Mudcat Café message #1333656 The Mudcat Café TM
Thread #23668   Message #1333656
Posted By: PoppaGator
20-Nov-04 - 12:22 PM
Thread Name: Paul Brady's version of Arthur McBride
Subject: RE: Paul Brady's version of Arthur McBride
Glad to see this discussion reappear. Although I'm often guilty of trying to "get the last world" in real life, here on this forum I *hate* to post the final message to a thread!

But here I am, risking it again...

I've only recently (last couple of years) become interested in Irish folk music, and have little opportunity to hear much of it here in New Orleans. (Of course, we have plenty of other great music hereabouts to keep us all busily listening and, hence, distracted.) Because we're right on the south shore of Lake Pontchartrain, one song that is often heard from local and touring Irish and Celtoid acts is, of course, "Lakes of Pontchartrain," and my efforts to learn *that* song led me to discover Paul Brady and, consequently, to learn about "Arthur McBride."

Last month, I rented a DVD video, "Out of Ireland: From a Whisper to a Scream," a nice thorough survey course on a wide range of recorded music to come out of Ireland since the mid-60s, including rock and pop as well as plenty of traditional/revival music. That is, Van The Man, Phil Lynott, Rory Gallagher, Geldof, U2, Sinead, etc., but also plenty of Donal Lunny and Christy Moore (each in the context of several different groups), and of course Paul Brady. Brady appears at fairly great length as an interview subject -- in a "speaking role" -- but is also heard performing. You get to hear about 3/4 of the first verse of "Arthur," live and solo in the context of an interview. Very nice.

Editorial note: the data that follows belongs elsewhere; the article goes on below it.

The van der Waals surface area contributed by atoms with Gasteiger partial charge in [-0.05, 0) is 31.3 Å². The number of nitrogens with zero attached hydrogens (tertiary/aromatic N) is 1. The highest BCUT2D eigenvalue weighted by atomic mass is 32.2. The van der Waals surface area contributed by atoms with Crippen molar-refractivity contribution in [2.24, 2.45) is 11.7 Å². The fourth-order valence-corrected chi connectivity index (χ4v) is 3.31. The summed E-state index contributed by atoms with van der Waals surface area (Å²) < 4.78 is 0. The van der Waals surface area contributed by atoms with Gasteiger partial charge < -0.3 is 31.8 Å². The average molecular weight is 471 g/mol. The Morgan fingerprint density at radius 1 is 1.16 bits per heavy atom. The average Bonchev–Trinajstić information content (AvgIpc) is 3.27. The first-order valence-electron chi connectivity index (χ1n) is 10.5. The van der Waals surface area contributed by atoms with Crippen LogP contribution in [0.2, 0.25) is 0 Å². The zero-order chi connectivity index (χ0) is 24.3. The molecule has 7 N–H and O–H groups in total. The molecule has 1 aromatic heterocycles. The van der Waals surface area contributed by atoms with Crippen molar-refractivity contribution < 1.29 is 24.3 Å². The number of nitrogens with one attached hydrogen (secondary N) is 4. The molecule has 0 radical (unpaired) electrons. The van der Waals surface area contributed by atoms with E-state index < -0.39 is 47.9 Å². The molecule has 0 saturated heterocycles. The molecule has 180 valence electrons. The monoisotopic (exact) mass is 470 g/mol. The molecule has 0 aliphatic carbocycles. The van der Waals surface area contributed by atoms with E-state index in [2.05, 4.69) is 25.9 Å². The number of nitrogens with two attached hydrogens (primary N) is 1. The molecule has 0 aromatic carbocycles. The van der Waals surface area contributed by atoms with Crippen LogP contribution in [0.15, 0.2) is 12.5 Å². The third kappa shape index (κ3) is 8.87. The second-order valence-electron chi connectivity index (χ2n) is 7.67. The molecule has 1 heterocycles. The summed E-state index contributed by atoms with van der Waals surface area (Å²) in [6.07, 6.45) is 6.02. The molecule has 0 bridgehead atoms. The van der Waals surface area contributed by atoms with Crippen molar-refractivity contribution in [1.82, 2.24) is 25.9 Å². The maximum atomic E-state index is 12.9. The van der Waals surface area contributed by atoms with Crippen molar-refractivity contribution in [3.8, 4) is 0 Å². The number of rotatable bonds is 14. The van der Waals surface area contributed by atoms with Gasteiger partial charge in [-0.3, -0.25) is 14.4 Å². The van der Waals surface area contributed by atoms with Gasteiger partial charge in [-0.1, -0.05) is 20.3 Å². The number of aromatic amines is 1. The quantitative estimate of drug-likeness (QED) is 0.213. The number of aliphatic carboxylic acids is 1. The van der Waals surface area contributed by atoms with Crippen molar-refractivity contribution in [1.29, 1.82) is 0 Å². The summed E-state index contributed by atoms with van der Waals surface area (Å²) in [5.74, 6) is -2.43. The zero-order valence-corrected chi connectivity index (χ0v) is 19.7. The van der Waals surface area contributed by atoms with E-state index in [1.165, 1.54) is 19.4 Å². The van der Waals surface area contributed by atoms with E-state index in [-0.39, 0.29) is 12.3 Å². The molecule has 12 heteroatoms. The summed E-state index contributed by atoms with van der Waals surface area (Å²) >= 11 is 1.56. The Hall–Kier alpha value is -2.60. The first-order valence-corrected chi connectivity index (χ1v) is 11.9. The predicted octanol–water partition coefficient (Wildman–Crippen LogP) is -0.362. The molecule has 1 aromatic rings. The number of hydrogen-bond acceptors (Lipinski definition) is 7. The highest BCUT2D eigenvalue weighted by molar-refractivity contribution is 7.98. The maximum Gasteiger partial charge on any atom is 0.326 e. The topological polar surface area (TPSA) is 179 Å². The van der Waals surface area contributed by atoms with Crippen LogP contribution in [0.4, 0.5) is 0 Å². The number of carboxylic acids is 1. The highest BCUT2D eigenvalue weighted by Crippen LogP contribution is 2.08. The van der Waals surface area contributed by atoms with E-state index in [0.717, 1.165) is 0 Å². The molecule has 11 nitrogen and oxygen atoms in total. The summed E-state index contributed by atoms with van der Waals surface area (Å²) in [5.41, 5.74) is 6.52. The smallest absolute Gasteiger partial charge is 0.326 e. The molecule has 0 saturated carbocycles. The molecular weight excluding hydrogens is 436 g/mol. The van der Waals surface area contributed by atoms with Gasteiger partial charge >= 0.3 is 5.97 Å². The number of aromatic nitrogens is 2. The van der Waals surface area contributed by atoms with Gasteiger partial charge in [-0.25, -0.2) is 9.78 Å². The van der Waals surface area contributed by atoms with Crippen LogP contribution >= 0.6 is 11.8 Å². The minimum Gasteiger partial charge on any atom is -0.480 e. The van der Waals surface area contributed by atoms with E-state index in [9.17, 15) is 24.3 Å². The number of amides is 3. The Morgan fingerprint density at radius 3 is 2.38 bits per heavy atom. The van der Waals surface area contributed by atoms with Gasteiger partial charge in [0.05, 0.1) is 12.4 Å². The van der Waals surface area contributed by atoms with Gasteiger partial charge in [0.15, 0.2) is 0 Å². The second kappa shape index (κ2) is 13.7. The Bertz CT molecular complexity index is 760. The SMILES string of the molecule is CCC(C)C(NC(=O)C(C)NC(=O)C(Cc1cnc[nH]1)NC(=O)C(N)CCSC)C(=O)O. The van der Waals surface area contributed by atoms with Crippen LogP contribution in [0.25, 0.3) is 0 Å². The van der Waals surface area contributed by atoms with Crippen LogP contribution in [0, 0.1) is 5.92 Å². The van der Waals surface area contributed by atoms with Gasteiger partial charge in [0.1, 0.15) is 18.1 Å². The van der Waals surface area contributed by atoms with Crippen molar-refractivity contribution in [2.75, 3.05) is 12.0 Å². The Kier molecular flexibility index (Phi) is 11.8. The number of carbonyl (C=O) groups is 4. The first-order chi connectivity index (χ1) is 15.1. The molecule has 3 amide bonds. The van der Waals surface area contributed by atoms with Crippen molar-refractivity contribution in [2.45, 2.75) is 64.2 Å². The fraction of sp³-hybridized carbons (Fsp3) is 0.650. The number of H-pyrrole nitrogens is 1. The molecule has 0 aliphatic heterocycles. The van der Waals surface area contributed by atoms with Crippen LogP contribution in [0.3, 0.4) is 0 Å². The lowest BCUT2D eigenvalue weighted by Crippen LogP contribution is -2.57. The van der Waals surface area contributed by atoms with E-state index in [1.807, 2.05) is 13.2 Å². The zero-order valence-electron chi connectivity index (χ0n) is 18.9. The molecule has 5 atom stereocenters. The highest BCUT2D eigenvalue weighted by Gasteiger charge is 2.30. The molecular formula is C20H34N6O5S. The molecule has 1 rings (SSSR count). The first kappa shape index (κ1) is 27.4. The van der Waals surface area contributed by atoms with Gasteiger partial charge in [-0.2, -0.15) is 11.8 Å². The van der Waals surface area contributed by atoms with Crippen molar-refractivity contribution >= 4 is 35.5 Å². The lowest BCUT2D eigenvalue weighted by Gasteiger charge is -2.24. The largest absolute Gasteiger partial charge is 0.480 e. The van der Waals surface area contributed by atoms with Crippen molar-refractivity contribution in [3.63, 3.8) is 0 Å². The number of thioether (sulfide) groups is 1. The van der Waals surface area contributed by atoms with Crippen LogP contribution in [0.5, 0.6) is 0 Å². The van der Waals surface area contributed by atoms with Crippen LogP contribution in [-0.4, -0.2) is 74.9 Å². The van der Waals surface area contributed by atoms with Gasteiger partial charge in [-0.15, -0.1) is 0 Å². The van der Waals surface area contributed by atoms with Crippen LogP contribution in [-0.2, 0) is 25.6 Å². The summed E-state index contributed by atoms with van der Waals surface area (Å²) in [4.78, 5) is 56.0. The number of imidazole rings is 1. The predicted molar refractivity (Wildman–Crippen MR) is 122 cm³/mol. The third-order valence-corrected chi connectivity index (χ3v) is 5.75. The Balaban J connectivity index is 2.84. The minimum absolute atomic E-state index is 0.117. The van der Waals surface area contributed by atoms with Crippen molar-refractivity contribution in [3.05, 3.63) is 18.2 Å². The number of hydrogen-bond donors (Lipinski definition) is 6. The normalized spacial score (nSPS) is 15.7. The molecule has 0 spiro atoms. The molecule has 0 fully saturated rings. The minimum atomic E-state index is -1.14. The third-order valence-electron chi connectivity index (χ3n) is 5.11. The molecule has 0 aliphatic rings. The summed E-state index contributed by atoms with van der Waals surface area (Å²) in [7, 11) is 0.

I'd recommend the film highly, especially for Americans (Irish-Americans) like me, or anyone not already thoroughly familiar with the scene and the artists in question. Because Irish musicians had such difficulty getting "out" and breaking into the UK and international markets, they had their own local culture which remained unknown to those of us across the ocean (if not *quite* so unknown to Britain). To me, it was like a peek into life on another planet or some parallel universe, where disaffected kids left home in the mid-60s, not for San Francisco or London, but for "swingin' Dublin"; where the reigning guitar-hero power-trio was not Cream but Taste; where the big folk music revival came after "rock n roll" became "rock," not before; etc. Fascinating!

My wife loved this rental DVD even more than I, and was very reluctant to return it. Fortunately, we got it from, where there are no late fees. You pay a flat monthly $18 to rent out 3 DVDs at a time; the faster you view and return the videos, the more different films you get for your money, but you can keep any one of them as long as you wish.

I think we kept it three weeks and played it, who knows, 30 or 40 times (sometimes just in the background, of course), until we both had most of the narration memorized, and finally mailed it back about a week ago.